In 1934, a major earthquake struck Nepal. The 8.4-magnitude event (stronger than this past April’s 7.8) wreaked havoc throughout the region. The loss of life is estimated to have been between 10,000 and 12,000.
Among the differences between the disasters, two stand out. Eighty years ago, the people of Nepal were isolated and news of the event did not reach the wider world very quickly at all; and relief from the outside world took months. Contrast that with the news cycle a few months ago when, within minutes, images of the damage and first-person accounts were flashed around the world, even while the ground was still shaking. In a matter of hours, relief agencies sprang into action.
This is the borderless world in which we live, and the events that affect the fewest number of individuals can get the attention of the greatest number of people. Which brings me to another important difference, one that speaks directly to our role as architects: The earthquake in Nepal is a reminder that structures—more than restless tectonic plates—kill people. Whereas our ability to predict when these plates are about to slide is still in its infancy, our knowledge about how to design resiliency is nuanced, varied, and quite mature. As architects, we have a responsibility and a desire to share that knowledge.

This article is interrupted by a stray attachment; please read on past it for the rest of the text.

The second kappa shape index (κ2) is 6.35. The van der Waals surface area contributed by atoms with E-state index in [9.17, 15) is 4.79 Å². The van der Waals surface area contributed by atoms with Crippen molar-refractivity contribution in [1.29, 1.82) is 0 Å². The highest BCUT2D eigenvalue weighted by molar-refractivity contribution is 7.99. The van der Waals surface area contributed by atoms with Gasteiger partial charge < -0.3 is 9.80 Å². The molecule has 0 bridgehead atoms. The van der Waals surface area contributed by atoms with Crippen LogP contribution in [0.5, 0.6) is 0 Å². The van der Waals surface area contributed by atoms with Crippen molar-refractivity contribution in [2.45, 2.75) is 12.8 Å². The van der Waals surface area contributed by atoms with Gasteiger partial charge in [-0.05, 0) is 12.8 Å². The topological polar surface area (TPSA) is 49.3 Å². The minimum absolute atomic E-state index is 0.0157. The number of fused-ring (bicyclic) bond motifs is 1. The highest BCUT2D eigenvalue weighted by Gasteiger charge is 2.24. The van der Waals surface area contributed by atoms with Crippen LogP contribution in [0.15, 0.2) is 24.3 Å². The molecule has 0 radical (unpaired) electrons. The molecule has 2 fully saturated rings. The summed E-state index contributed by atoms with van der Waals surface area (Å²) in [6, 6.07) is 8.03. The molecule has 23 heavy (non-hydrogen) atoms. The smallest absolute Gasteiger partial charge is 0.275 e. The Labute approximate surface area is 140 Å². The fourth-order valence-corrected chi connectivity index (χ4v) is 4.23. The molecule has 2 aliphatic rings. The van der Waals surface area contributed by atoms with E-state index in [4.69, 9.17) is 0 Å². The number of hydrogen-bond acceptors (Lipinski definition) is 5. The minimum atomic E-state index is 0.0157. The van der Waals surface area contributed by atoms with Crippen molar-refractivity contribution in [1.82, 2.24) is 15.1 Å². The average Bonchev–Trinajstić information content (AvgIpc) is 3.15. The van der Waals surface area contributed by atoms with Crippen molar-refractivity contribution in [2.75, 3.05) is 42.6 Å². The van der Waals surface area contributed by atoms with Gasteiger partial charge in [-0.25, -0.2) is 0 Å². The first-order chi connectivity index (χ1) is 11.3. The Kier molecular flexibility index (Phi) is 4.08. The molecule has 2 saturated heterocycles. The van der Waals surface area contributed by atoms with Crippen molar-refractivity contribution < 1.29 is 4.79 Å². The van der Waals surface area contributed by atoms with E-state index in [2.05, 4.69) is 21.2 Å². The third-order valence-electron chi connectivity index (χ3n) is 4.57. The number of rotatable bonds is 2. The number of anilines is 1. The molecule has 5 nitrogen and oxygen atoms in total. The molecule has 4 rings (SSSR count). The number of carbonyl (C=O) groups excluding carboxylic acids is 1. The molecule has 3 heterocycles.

As we urbanize, it is imperative to learn from each other, with the goal of developing up-to-date codes and standards. But how we share this knowledge is as important as the knowledge itself. We cannot simply barge in, uninvited. We have to be mindful of local customs and protocols; we are guests, not superheroes. Moreover, even though natural disasters do not respect borders, we still need to work with and through international bodies that represent the world’s architects.
What will effective action look like? First and foremost, it will be our role in designing temporary shelters that speak to human dignity. While this need is being met, we must work in partnership with affiliated and allied design organizations, both on the ground and internationally, to press for and participate in the research that will lead to greater resiliency in both new and existing, often historic, structures. These steps suggest that a commitment to resiliency as a priority must be long-term. Headlines are fleeting but rebuilding takes years. As disasters move out of a week’s or month’s news cycle, we must remain focused.